Hoke did the hard thing after last year which was to let his friend Al Borges go.  The Nussmeier thing is going to take some time; the New Nussmeier Offense probably also works to buy Hoke some time.  It is Devin Gardner's third new playbook to learn.

Comment 08 Apr 2014

Of course I changed the hypotheticals, Jack.  I changed them to make them more comparable to the realities of college football.  Where the NCAA limits how much time schools can require players to participate in football and basketball.  But where hyper-competitive athletes spend much, much more than that.  What do you propose to do about that?  I'd be seriously interested; it's not a rhetorical question.

I wish I had proofread my post better, too.  "5 hours" should have been "50 hours."  Among other typos, et cetera.  Not my best writing.

Comment 08 Apr 2014

I'd really like somebody to investigate that.  Find out how many "hungry" nights he's had in his time at UConn.  That is, since his prep school days at the private Lawrence Academy.

Like Chris Webber's "hungry" days.  After leaving the private, elite Detroit Country Day School and entering Michigan.  Chris Webber, it is pretty well known now, was lying.  His quasi-biographer, Mitch Albom, who helped broadcast Webber's lies, was as clueless as Webber was dishonest.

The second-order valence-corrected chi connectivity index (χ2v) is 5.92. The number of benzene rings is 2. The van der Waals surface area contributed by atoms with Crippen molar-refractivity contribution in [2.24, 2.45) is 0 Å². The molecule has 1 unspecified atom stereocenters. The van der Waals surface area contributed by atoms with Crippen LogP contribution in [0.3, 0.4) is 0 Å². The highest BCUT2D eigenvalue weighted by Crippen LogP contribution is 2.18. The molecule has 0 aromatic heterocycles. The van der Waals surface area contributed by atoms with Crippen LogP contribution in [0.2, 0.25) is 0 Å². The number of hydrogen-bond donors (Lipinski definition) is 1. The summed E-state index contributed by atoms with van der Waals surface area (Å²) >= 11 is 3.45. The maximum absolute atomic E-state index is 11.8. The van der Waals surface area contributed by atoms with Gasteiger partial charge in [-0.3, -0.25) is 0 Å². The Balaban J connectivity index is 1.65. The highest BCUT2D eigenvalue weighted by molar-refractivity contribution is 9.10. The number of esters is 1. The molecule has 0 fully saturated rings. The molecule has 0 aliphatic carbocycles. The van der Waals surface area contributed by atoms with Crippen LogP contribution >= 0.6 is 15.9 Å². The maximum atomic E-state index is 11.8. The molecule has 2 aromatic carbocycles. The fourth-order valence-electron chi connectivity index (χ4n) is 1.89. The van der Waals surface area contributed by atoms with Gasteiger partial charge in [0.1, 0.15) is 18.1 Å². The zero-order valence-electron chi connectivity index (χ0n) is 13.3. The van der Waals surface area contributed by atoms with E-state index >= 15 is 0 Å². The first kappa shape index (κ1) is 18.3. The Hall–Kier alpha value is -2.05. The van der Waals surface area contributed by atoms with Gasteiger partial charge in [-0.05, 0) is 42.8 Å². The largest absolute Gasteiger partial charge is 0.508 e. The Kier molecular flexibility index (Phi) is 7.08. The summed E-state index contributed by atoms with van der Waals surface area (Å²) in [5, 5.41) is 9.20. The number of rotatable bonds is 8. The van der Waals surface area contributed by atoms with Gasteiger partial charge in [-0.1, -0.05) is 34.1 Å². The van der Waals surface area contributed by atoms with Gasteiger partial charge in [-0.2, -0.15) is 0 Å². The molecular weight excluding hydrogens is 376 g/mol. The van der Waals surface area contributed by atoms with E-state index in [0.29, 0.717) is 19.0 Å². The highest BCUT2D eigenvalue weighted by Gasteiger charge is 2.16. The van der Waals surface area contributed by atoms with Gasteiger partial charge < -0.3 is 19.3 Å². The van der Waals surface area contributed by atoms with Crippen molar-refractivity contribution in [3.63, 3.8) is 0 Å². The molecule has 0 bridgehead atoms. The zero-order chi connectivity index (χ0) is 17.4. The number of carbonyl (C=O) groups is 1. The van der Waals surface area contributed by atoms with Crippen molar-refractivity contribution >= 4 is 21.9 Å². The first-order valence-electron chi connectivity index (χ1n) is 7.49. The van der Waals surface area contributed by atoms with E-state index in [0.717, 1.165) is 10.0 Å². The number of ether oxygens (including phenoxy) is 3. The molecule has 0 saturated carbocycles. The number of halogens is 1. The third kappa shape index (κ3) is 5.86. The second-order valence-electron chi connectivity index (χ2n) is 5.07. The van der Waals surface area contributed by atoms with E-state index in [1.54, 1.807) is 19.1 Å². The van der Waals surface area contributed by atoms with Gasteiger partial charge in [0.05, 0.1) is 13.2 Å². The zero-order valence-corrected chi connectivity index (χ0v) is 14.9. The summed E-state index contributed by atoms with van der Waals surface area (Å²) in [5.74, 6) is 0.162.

Comment 08 Apr 2014

No more freshman eligibility is the one that John U. Bacon likes; I'm okay with that.  Five year scholarships, too, with some kind of repayment to the university by a professional league that drafts any player early; I like that.  I hate the NFL and the NBA and the more that they can be chiseled to support collegiate athletics, the better.

Anyway, back to the NCAA; I don't think that the NCAA promulgates crazy rules for the fun of it.  They promulgate crazy rules because member institutions do crazy things to try to gain advantages in recruiting, in training, in competition, you name it.  Crazy rules lead to crazy enforcement actions, and some of those enforcement actions do seem crazily out of step with reality.  There's no denying it.  Just remember what caused it.  Not some bad motive on the part of the NCAA.

It is the inter-collegiate competition that drives the arms race in spending.  And people keep throwing more money at it.  Like most things in American university life.  What a concept, eh?  We keep finding new ways to pay for ever-increasing college costs... and the costs keep going up.  Precisely as any economist would have predicted.